SAS: Well, at first it was fun. Going to [Sheffield studio] Genetic ... we’d never been to a proper recording studio before and then, there we were with proper headphones on and proper microphones, with a producer and engineers.
JC: When we did ‘Sound Of The Crowd’ it was fun. Doing Top Of The Pops was great because it was the programme that you’d always stayed in to watch all the way through your teenage life. It was only when the album came out and ‘Don’t You Want Me’ went huge that it went silly. Then we couldn’t go to a clothes shop without having to have the door locked behind us because there were so many people trying to get in after us.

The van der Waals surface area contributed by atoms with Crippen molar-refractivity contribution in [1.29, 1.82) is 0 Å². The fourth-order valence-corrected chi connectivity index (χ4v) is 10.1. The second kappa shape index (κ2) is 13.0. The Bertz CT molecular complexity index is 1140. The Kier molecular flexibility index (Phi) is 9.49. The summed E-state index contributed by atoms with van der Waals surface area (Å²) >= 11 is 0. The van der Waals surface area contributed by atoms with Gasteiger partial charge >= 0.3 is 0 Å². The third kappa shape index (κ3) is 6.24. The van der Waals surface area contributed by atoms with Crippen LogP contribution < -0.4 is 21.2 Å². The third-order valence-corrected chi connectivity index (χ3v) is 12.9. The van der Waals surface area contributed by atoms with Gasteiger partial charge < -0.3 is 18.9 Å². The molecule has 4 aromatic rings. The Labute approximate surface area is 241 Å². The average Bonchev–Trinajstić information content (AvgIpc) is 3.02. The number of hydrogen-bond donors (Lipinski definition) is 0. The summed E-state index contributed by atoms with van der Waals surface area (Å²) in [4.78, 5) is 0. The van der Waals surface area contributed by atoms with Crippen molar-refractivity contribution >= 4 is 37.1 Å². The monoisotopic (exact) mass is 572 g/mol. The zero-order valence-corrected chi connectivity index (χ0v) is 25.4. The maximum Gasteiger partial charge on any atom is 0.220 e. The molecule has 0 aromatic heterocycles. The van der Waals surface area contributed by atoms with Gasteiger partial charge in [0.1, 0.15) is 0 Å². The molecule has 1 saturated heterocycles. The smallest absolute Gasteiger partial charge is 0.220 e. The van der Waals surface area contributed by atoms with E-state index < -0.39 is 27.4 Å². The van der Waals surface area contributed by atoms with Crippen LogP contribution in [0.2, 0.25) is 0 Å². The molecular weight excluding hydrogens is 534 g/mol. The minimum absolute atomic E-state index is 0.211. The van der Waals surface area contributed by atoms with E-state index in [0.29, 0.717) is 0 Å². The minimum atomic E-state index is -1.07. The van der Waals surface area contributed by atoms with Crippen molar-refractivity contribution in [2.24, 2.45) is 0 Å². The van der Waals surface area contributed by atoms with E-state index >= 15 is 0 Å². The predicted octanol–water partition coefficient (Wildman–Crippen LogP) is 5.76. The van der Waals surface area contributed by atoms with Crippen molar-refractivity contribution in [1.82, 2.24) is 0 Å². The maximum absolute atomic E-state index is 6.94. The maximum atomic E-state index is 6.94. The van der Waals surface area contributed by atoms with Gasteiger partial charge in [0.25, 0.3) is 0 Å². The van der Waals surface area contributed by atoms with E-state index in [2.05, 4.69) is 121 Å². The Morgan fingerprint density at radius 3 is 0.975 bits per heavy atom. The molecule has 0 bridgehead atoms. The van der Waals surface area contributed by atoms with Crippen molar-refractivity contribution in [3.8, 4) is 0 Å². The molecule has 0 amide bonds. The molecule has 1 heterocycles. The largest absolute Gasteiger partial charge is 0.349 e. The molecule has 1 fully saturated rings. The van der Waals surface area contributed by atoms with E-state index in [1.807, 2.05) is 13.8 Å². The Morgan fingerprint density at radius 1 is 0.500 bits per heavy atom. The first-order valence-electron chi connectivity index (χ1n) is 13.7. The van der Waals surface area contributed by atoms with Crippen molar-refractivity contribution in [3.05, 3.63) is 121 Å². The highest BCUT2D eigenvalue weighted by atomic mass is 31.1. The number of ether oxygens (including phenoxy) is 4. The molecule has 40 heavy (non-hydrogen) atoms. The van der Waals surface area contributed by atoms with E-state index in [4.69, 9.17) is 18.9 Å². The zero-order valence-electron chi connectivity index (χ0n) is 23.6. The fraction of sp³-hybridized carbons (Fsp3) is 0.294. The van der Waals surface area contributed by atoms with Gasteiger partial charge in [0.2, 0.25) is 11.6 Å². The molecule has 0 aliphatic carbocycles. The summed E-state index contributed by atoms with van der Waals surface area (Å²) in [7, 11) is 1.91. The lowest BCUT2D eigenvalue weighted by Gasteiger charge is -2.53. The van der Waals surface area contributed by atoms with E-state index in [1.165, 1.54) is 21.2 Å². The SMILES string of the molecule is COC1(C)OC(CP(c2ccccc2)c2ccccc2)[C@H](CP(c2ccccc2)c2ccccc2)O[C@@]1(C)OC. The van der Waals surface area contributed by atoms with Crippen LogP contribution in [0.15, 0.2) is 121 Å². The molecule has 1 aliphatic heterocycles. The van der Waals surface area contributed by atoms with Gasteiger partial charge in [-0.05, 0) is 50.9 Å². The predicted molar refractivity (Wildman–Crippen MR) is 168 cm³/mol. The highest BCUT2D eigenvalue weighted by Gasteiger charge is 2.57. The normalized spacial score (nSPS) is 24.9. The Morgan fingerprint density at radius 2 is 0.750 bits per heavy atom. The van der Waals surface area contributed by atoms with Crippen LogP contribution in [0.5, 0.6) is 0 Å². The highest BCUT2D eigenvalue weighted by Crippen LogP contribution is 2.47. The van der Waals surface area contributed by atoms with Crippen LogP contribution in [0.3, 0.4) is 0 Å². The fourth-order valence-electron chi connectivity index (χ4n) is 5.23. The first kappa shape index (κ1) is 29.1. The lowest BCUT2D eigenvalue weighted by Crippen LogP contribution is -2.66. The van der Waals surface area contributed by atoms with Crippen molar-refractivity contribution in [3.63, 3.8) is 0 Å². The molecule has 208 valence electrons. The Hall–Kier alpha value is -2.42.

SAS: I still remember the first time we went to New York and we got picked up in a limo. I was a little girl from Sheffield. I didn’t have wide horizons. I’d only been to Spain twice. Anyway I was very tired and I fell asleep. Our manager woke me up and said, ‘You have to see this now, because it will never be like this again.’ He lowered the window and there was that skyline of New York. And I cried. Because I was just a little girl from Sheffield seeing it for the first time. Those sort of things stay with you forever but all the other stuff that went with it, I didn’t like.
The single 'Never Let Me Go' is released on March 21 and the album Credo on March 28, both via Wall Of Sound